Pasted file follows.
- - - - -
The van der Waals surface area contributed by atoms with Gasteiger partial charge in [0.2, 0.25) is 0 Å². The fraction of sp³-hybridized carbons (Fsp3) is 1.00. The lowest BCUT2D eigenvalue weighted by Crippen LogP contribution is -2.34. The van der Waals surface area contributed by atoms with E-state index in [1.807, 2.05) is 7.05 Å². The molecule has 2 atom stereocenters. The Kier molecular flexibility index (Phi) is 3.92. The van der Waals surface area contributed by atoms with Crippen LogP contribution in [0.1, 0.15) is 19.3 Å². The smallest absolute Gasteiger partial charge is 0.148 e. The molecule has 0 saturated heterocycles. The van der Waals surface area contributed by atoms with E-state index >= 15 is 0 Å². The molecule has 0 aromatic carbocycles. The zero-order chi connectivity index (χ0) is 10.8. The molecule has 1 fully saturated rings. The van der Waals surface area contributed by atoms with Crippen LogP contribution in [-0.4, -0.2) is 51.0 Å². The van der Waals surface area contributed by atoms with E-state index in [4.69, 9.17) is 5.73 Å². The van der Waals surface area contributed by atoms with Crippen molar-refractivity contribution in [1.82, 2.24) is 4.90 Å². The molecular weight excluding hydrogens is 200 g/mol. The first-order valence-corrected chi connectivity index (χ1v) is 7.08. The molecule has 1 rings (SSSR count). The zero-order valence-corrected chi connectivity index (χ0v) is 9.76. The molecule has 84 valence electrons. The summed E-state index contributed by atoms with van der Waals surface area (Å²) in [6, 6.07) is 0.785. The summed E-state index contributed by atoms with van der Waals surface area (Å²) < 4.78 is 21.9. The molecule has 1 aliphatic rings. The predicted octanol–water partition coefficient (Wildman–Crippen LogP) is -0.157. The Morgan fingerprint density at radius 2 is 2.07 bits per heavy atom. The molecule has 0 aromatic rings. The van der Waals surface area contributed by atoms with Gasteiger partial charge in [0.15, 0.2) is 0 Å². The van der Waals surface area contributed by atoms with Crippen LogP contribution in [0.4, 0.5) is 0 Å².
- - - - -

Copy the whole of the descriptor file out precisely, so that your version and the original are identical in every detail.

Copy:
The van der Waals surface area contributed by atoms with Gasteiger partial charge in [0.2, 0.25) is 0 Å². The fraction of sp³-hybridized carbons (Fsp3) is 1.00. The lowest BCUT2D eigenvalue weighted by Crippen LogP contribution is -2.34. The van der Waals surface area contributed by atoms with E-state index in [1.807, 2.05) is 7.05 Å². The molecule has 2 atom stereocenters. The Kier molecular flexibility index (Phi) is 3.92. The van der Waals surface area contributed by atoms with Crippen LogP contribution in [0.1, 0.15) is 19.3 Å². The smallest absolute Gasteiger partial charge is 0.148 e. The molecule has 0 saturated heterocycles. The van der Waals surface area contributed by atoms with E-state index >= 15 is 0 Å². The molecule has 0 aromatic carbocycles. The zero-order chi connectivity index (χ0) is 10.8. The molecule has 1 fully saturated rings. The van der Waals surface area contributed by atoms with Crippen LogP contribution in [-0.4, -0.2) is 51.0 Å². The van der Waals surface area contributed by atoms with E-state index in [4.69, 9.17) is 5.73 Å². The van der Waals surface area contributed by atoms with Crippen molar-refractivity contribution in [1.82, 2.24) is 4.90 Å². The molecular weight excluding hydrogens is 200 g/mol. The first-order valence-corrected chi connectivity index (χ1v) is 7.08. The molecule has 1 rings (SSSR count). The zero-order valence-corrected chi connectivity index (χ0v) is 9.76. The molecule has 84 valence electrons. The summed E-state index contributed by atoms with van der Waals surface area (Å²) in [6, 6.07) is 0.785. The summed E-state index contributed by atoms with van der Waals surface area (Å²) < 4.78 is 21.9. The molecule has 1 aliphatic rings. The predicted octanol–water partition coefficient (Wildman–Crippen LogP) is -0.157. The Morgan fingerprint density at radius 2 is 2.07 bits per heavy atom. The molecule has 0 aromatic rings. The van der Waals surface area contributed by atoms with Gasteiger partial charge in [0.15, 0.2) is 0 Å². The van der Waals surface area contributed by atoms with Crippen LogP contribution in [0.4, 0.5) is 0 Å².